But put him behind a horn, and the sharpness you see behind Vandermark's eyes turns into intensity. He puts his sax through the wringer with shrieks and full-bodied bellows, discordant blurts and lung-emptying trills. In the space of a half hour he can deliver riffs worthy of James Brown, chunks of startling noise, beautifully lyrical passages, and connective tissue agile enough to make the disparate elements make sense in such proximity.

Vandermark and friends

So while the innocent bystander might not sense it, those who pay attention to contemporary jazz see the man for what he is: one of the few musicians capable of (and devoted to) bridging the gaps between the audiences for hard-core free improvisation, mainstream jazz, and other, more widely popular forms of music.

Vandermark's admirers are many, and at least a few of them have some serious connections. A few years back, one nominated him for a MacArthur Fellowship (commonly referred to as the "genius grant"); and after a rigorous review process, during which the nominee isn't even aware he is under consideration, he was given the grant — about a quarter million dollars, no strings attached, no accounting to anyone required.

The idea behind MacArthur fellowships is that if you find somebody enormously creative and talented, who has demonstrated a drive to stretch the limits of his field, he won't blow the money on sports cars and hookers. This composer was a case in point. Instead of socking the money away, he has been using big chunks of it to fund tours and musical combinations that aren't commercially feasible under ordinary circumstances. (You try taking a 10-piece avant-garde ensemble out on a U.S. tour without some cash in the bank — see how far you get.) Before he had the dough, Vandermark had been instrumental in re-invigorating the free jazz scene in his hometown of Chicago, which had faded since the Art Ensemble of Chicago's prime — now he's doing everything one person can do to take the music to Americans who normally have little access to it. Like, say, San Antonians.

This is more than a case of a musician who likes to take a lot of working holidays. Tours like this are the only way free improvisation is ever going to move out of the ghetto of cult appreciation, because improv is one of the few forms of music that is almost entirely inaccessible unless you see it in person. Only the very, very dedicated should attempt to evaluate this sort of music for the first time on record. Even more than most jazz, free improvisation exists at one point in space and time. It exists in the room where it is created; the inaudible communication between players, and between players and audience, is as much a part of the music as the sounds being produced. To a certain extent, recordings of such events are simply documentary material, or, for the less-involved record buyer, extremely challenging ambient music.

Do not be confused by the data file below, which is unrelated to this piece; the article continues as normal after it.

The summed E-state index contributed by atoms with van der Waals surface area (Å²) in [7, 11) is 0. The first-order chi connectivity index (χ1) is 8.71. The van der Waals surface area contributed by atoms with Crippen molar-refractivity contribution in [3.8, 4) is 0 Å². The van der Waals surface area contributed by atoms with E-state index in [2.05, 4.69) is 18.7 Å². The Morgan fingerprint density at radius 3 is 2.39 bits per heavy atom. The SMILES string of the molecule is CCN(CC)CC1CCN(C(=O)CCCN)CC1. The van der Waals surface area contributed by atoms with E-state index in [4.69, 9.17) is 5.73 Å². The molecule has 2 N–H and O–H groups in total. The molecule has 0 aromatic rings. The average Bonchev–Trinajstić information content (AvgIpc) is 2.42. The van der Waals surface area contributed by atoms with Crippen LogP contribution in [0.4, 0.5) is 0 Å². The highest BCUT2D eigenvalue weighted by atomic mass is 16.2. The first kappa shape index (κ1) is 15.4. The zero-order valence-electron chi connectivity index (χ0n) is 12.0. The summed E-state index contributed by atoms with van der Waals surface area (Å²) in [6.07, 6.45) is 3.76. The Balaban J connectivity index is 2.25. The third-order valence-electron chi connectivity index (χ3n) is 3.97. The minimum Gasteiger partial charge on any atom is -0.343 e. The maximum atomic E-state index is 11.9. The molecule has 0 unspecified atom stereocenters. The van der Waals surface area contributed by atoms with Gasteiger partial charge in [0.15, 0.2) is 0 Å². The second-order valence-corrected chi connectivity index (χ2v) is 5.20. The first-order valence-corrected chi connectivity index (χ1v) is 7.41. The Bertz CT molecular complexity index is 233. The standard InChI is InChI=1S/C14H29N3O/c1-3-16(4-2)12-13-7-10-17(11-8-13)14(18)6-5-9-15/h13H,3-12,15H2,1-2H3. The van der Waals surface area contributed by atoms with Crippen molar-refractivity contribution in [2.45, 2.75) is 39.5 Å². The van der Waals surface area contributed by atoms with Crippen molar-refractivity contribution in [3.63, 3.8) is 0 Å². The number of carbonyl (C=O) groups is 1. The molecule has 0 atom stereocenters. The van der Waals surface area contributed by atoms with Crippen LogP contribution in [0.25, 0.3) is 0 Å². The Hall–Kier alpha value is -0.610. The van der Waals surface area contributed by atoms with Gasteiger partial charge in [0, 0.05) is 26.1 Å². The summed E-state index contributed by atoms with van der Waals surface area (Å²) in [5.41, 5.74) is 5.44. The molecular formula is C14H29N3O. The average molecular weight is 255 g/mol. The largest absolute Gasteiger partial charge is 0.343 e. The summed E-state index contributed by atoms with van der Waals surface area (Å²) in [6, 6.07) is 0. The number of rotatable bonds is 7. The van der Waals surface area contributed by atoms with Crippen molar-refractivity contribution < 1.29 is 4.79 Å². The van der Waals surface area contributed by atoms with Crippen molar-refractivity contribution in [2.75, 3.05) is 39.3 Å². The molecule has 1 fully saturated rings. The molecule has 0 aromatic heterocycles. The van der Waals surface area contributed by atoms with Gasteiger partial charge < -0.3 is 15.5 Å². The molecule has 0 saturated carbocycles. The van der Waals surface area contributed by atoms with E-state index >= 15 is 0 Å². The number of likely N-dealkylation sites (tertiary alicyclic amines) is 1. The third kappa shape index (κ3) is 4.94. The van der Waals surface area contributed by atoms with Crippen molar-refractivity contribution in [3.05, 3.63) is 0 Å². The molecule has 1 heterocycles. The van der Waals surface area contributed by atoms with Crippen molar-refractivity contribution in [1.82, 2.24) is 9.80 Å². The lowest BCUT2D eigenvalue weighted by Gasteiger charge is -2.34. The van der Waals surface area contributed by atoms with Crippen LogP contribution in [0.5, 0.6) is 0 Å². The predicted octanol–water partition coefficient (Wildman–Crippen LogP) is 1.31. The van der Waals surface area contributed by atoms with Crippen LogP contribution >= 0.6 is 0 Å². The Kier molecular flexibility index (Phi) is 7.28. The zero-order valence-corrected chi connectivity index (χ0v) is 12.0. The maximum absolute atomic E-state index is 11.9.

Not that Vandermark limits himself to the rarefied world of free jazz. To get an idea of his eclecticism, check out the latest release by his Spaceways Inc. combo, Version Soul (Atavistic), a disc with one foot in jazz, one in Jamaica, and its ass poking out into funk with a tribute to legendary bassist Larry Graham. Or check out the skronk he lends to bands such as the garage punk Crown Royals. Or the electric guitar-embracing, rock-inflected Vandermark 5. Or the ... you get the idea.

While the saxophonist's recent visits to Austin have sometimes found him in the company of large-ish combos given to freewheeling, beautifully chaotic music, his appearance here will feature a more pared-back grouping. He's playing with two percussionists, Paul Lytton and Paul Lovens, both Europeans. The latter, by some lucky twist of fate, has been through SA more times in the last couple of years than some Texas artists; the former is a frequent collaborator of influential saxophonist Evan Parker.

While such a group may be less accessible for thrill-seekers than a quintet fronted by dueling saxophonists, it provides one of the most promising entry points for music lovers curious to understand the appeal of improvised music, affording the listener/viewer time to soak up exactly how a sound is produced, how unusual, even whimsical objects are used to generate unexpected textures, and most importantly, how one instrumentalist talks to another in a language not taught by Berlitz.

If you've never seen this music, you've never heard it. And you couldn't ask for better tour guides than Vandermark and Company.

Ken Vandermark
with Paul Lytton and Paul Lovens
9:30pm (two sets)
Friday, September 13
The Honey Factory
120 Guadalupe Street